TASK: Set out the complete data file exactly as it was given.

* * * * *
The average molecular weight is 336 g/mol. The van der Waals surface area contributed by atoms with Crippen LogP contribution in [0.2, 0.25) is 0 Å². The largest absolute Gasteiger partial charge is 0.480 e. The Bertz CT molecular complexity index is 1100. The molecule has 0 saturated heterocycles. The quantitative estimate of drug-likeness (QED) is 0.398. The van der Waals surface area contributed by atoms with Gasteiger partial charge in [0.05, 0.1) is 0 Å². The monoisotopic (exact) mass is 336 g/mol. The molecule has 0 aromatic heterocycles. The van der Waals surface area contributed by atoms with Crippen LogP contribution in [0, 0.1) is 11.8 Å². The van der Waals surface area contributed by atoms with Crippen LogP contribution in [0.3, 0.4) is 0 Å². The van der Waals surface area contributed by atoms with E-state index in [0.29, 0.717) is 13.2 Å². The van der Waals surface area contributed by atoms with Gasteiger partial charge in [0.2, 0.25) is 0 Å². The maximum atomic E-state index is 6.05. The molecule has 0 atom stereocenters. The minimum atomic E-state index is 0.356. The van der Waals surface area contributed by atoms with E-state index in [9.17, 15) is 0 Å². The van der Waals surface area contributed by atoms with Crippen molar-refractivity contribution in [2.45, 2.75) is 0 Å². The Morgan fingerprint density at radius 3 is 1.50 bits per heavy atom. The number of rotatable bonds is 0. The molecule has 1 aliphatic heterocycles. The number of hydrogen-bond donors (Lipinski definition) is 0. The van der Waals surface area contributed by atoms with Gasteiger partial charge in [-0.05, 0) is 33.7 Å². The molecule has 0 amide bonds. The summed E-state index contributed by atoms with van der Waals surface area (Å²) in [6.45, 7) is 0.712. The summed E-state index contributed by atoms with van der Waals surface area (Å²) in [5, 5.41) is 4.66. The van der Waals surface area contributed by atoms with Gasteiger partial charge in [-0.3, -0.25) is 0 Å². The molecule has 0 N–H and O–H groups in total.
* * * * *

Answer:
The average molecular weight is 336 g/mol. The van der Waals surface area contributed by atoms with Crippen LogP contribution in [0.2, 0.25) is 0 Å². The largest absolute Gasteiger partial charge is 0.480 e. The Bertz CT molecular complexity index is 1100. The molecule has 0 saturated heterocycles. The quantitative estimate of drug-likeness (QED) is 0.398. The van der Waals surface area contributed by atoms with Gasteiger partial charge in [0.05, 0.1) is 0 Å². The monoisotopic (exact) mass is 336 g/mol. The molecule has 0 aromatic heterocycles. The van der Waals surface area contributed by atoms with Crippen LogP contribution in [0, 0.1) is 11.8 Å². The van der Waals surface area contributed by atoms with Crippen LogP contribution in [0.3, 0.4) is 0 Å². The van der Waals surface area contributed by atoms with E-state index in [0.29, 0.717) is 13.2 Å². The van der Waals surface area contributed by atoms with Gasteiger partial charge in [0.2, 0.25) is 0 Å². The maximum atomic E-state index is 6.05. The molecule has 0 atom stereocenters. The minimum atomic E-state index is 0.356. The van der Waals surface area contributed by atoms with E-state index in [9.17, 15) is 0 Å². The van der Waals surface area contributed by atoms with Crippen molar-refractivity contribution in [2.45, 2.75) is 0 Å². The Morgan fingerprint density at radius 3 is 1.50 bits per heavy atom. The number of rotatable bonds is 0. The molecule has 1 aliphatic heterocycles. The number of hydrogen-bond donors (Lipinski definition) is 0. The van der Waals surface area contributed by atoms with Gasteiger partial charge in [-0.05, 0) is 33.7 Å². The molecule has 0 amide bonds. The summed E-state index contributed by atoms with van der Waals surface area (Å²) in [6.45, 7) is 0.712. The summed E-state index contributed by atoms with van der Waals surface area (Å²) in [5, 5.41) is 4.66. The van der Waals surface area contributed by atoms with Gasteiger partial charge in [-0.3, -0.25) is 0 Å². The molecule has 0 N–H and O–H groups in total.